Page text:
Herbalism: An Unbroken Tradition of Healing

Mar 13, 2023

Herbs are like letters of the alphabet in the language of life”.

--Gabriel Cousens, MD

Herbs have woven their way through my life since childhood.  Perhaps like you, many of my childhood memories are infused with the fragrance of plants as they mark significant passages of life. 

My earliest herbal memory is painting my skin yellow with dandelion flowers in the spring and then blowing dandelion flower seeds to the wind in the fall. It was one of my greatest joys. Memories of home cooking are peppered with the fragrant recollections of my European grandmother serving her homemade sauerkraut juice to remedy a sore tummy; my mother, and her daughter, brewing up chamomile blossoms to treat conjunctivitis; and our growing kombucha to aid digestion long before it was a popular thing to do.

The scent of family meals was heavy with herbs from the garden such as tarragon, sumac, rosemary, juniper berries, oregano, thyme, basil, chives, and many more, added to food for medicine as much as for flavor,  as grandma would emphasize as she served up each meal.

Not an evening meal passed without the finishing touch of a freshly picked herbal tea to ease digestion and help a good night's sleep. Usually, at grandma's house, it was Sage from her beloved plant that was likely older than I was.

Even in the depths of a cold Ontario winter, grandma's cupboard was full of dried nettle, sage, chamomile and mint ready to heal most ails. Our meals were created around herbs. Each dish exploded with flavor and tradition passed on through the generations.

Until I moved away from Ontario at 21 years old, I measured the passing years by the annual growth of the great Elderberry tree that grew behind my grandparent's garden shed in Fenelon Falls, Ontario. 

Spending my childhood listening to the herbal lore passed down through my family I was continually reminded: our relationship to plants is ancient.   

Humans are inherently designed to engage with the magic and medicine of our living Earth, of which we are a part of, as organisms of the Earth ourselves. 

Herbalism is our oldest system of healing dating back to hunting and gathering traditions.  All cultures have their own traditions of herbal healing, and while they may change shape over time or fade into the background as popular culture takes over, these traditions still remain unbroken and alive if only in fairytales, lore, mythology and oral tradition.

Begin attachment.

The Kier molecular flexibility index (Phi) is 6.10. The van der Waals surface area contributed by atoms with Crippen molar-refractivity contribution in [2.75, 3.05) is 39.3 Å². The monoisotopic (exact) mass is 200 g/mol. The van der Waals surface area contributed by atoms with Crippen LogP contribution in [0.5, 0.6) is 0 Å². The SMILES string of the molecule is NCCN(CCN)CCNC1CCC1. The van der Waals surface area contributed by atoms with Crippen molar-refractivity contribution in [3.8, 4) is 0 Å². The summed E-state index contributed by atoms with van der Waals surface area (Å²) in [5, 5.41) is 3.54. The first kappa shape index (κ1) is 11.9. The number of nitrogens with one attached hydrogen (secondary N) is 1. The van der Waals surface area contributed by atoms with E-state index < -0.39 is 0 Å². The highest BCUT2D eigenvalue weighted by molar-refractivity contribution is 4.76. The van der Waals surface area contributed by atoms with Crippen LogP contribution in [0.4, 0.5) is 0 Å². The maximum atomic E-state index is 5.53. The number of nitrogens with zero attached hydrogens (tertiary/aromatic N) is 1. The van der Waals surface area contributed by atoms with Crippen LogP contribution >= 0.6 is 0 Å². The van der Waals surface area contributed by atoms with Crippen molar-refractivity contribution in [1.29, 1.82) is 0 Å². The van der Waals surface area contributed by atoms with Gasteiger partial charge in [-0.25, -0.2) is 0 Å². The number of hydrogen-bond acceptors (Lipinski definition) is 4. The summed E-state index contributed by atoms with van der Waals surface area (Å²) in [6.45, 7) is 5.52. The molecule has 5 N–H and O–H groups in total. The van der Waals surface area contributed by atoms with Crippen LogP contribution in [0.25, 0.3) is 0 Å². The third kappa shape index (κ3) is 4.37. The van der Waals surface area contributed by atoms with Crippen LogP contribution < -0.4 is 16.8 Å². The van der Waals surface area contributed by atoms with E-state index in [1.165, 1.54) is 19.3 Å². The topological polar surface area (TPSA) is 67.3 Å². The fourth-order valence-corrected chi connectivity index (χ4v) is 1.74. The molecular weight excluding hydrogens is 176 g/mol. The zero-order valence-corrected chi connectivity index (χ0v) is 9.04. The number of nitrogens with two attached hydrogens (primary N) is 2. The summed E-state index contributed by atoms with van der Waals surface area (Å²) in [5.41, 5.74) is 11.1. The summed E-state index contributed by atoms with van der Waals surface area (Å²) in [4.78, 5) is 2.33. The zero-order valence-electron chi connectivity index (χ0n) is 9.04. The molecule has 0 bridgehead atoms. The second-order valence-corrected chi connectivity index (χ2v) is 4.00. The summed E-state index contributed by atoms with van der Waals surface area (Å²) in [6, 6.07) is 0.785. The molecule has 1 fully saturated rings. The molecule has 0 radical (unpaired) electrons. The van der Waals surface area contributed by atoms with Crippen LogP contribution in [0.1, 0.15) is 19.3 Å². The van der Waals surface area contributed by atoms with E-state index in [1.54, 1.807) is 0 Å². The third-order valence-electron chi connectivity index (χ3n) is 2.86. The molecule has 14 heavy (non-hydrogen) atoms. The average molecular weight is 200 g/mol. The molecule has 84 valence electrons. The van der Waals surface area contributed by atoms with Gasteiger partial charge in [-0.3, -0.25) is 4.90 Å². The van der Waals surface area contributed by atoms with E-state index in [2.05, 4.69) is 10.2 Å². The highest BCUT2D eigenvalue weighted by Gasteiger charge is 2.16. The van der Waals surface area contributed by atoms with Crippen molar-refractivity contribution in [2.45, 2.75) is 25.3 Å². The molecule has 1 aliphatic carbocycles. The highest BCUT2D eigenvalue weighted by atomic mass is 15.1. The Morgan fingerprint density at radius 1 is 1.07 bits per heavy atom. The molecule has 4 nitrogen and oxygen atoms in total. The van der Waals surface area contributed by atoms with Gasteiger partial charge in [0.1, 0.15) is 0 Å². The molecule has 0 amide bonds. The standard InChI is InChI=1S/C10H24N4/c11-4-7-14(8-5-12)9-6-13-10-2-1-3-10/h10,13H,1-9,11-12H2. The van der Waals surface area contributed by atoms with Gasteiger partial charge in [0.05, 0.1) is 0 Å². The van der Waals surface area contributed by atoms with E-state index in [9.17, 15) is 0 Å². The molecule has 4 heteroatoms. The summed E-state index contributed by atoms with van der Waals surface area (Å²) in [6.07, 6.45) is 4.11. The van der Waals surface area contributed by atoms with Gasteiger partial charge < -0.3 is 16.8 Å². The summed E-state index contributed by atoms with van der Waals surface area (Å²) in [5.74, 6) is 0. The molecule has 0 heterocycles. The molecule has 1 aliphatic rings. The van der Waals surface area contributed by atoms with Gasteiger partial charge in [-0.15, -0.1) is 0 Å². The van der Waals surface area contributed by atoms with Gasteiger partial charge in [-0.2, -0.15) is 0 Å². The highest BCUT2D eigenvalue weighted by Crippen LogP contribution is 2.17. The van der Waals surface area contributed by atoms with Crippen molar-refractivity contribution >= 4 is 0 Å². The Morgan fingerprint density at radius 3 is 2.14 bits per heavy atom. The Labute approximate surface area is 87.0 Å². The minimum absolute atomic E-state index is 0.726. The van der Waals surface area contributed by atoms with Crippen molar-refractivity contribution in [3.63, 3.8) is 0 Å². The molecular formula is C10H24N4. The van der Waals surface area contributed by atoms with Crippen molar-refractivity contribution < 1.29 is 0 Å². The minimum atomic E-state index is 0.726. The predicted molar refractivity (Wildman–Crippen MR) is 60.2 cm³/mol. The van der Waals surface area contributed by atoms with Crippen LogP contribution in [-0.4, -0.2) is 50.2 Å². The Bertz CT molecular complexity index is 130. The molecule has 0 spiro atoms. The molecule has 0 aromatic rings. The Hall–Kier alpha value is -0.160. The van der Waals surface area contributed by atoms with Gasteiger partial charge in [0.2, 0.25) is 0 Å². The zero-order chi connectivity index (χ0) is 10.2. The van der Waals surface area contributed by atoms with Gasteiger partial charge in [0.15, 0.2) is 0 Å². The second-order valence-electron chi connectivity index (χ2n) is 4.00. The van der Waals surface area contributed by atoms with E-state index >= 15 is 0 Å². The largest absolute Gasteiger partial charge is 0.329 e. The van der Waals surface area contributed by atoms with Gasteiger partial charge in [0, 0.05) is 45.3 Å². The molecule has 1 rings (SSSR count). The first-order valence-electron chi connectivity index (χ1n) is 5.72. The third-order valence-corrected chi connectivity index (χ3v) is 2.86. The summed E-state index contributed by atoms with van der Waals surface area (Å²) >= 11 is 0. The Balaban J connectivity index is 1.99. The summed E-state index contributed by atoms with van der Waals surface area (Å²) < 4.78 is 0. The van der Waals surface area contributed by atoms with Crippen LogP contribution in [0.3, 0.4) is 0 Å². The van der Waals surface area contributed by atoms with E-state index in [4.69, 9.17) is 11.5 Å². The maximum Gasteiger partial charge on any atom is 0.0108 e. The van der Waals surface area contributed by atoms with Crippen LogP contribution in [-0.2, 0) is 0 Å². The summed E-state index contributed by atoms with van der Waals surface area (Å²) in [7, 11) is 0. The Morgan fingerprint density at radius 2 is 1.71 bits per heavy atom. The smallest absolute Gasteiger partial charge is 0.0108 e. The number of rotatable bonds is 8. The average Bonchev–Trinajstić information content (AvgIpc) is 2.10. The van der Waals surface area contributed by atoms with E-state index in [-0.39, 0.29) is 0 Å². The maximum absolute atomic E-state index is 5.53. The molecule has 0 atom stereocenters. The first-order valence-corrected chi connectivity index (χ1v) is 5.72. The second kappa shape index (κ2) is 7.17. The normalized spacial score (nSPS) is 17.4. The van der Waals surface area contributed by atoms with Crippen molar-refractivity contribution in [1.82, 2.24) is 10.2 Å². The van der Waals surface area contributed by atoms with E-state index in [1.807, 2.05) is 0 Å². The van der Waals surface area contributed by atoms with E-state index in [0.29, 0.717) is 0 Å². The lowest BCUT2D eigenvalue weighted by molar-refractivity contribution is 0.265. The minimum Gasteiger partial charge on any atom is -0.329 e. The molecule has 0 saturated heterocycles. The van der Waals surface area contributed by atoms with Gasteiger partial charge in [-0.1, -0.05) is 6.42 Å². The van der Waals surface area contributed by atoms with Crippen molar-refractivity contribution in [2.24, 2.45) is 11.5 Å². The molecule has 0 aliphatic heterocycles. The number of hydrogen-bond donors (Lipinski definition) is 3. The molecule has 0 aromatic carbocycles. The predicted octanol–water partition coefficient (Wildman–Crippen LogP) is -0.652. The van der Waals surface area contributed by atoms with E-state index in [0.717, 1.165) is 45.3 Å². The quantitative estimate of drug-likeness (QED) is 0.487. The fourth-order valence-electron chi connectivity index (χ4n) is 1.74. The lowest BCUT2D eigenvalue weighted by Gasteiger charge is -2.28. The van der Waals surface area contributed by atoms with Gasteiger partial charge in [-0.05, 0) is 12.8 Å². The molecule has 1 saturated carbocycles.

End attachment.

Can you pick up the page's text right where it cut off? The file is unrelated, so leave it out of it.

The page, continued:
How was it that whole populations of ancient people (and still, traditional cultures today) knew how to take care of themselves with herbs and other healing methods? 

These questions stayed with me as I aged, went through university and sat in anthropology, botany, and biology classes. No professor had a clear answer to them either. So, at 21 years of age,  I moved to New Mexico and studied with a shaman directly. After a year of profound change and transformation (a story for another time), I met wise women healers and herbalists, who reminded me: herbalism is an unbroken tradition of healing.

These healers, my teachers, reminded me that encoded in our DNA as a human being is a ‘remembering’.

We have the ability to heal, in fact, our body is designed to heal. Our body is designed to recognize the medicinal qualities of a plant, and the plants nudge our body back to a place of health. I have spent my life studying this, and seeing it in action in thousands of people in a career spanning two decades.

The beauty of using herbs is: everyone already uses them. The thyme and rosemary, ginger and garlic in your kitchen. These are herbs.

What makes your ginger a simple spice versus a potent medicine is defined by the method of preparation and how much you use. This is the art of herbalism. While there is certainly an advanced level of herbalism that requires thousands of hours of study, what I’m talking about is ‘people’s medicine’.

Accessible, kitchen herbalism that everyone can use, without any special training or degrees. This is the level of herbalism that I believe can change lives. When we put a herbalist back in every household, we put personal empowerment and the ability to heal back into our hands. And I believe, one cup of tea at a time prepared by a skilled hand can remind us of the health and personal freedom that has always been available to us. 

Before I go, I’d like to share a simple, yet timeless recipe with you today. This is the exact same Fever Tea recipe that has been used for generations. 


Fever Tea

Recipe from the Natural Family Care Kit

1 Part Elderflower (Sambucus spp.)

1 Part Mint (Mentha spp.)

1 Part Yarrow (Achillea millefolium)

STEP 1: Steep 1 TBSP of herbal blend in 1-2 cups of boiling water for 10-15 minutes with the lid 

STEP 2: Strain, and drink while warm to reduce Fever.

Option to add honey and adjust dose accordingly for children over 1 year old.

Shelf Life: Prepare this blend using dried herbs and store it in a labelled jar long before you need it, so it’s ready to use when necessary.

Once you have prepared the herbs as tea, drink while still warm and consume within 24 hrs. 

This simple, yet effective cup of tea ties us to generations of people who have relied on the steadying hand of herbs since time immemorial. 

And let me know how you like it! 
~ Seraphina 

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